As a remodeling contractor who specializes in finish carpentry, bathrooms, and kitchens, I use an impact driver every day for a wide variety of tasks. About the only downside to these tools is noise, so when I was offered a chance to try Ridgid’s new pulse driver (model R86036K; $199), which promises to be 50% quieter than a traditional impact driver, I jumped at the opportunity. At this point you’re probably asking, “What’s a pulse driver?” A pulse driver is similar to an impact driver, but instead of using a rotating hammer and anvil to create the impacting action, it uses a fluid-filled coupling. The big advantage is that it’s half as loud as a conventional impact driver, making it less damaging to your hearing and less annoy ing to coworkers and clients.
I used this driver for hanging cabinets and for installing drywall, plywood subfloors, and concrete tile backerboard. I threw any and all of my daily remodeling tasks at this driver, and it performed well. As a runtime test, I tried to drive as many 51⁄4in. GRK RSS screws as I could before the battery was spent. With a 2Ah battery, I was able to drive 40 screws, or 20 screws per amp hour. For comparison, the impact drivers in Fine Homebuilding’s recent head-to-head test of two-tool cordless kits drove between 20 and 31 screws per amp hour.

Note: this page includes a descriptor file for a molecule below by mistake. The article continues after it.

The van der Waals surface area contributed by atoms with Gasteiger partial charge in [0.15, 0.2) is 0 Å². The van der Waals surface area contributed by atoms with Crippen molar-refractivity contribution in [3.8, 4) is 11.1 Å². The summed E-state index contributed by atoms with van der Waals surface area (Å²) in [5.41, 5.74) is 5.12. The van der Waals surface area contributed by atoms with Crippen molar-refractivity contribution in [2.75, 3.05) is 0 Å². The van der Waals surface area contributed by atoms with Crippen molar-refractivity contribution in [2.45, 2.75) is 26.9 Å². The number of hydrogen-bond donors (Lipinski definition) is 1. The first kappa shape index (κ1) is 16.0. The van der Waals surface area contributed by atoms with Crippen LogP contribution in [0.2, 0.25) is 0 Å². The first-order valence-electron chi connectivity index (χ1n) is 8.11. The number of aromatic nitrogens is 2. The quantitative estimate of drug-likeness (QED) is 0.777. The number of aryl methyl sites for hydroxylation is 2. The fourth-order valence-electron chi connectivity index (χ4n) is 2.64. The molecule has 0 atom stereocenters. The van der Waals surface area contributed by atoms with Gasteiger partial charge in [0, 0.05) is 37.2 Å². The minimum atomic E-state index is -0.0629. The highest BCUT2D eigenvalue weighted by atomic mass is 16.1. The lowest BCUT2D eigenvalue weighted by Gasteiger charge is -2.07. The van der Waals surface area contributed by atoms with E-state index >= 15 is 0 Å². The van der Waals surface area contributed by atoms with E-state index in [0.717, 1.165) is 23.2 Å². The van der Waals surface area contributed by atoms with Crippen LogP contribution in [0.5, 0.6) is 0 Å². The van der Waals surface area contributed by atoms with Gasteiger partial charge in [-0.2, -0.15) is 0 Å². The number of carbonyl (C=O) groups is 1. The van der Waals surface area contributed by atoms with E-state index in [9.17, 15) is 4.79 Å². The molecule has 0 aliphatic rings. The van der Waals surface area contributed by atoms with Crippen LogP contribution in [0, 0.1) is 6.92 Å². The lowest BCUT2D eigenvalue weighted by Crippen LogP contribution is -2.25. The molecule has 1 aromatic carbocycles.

I found the driver’s grip to be comfortable in my hand, but the tool itself is bulky and pretty heavy—a little over 4 lb. with a 2Ah battery. As other manufacturers continue to reduce the size of their tools, I think Ridgid took a step in the wrong direction with this tool. It’s likely that there are mechanical reasons why a pulse driver needs to be larger, but this one seems heavy and cumbersome. The noise reduction is noticeable and appreciated, but it’s not enough of a bonus for me to want to replace my current impact driver with a larger and heavier alternative.
Tyler Grace, a remodeler in Haddon Heights, N.J., and a Fine Homebuilding brand ambassador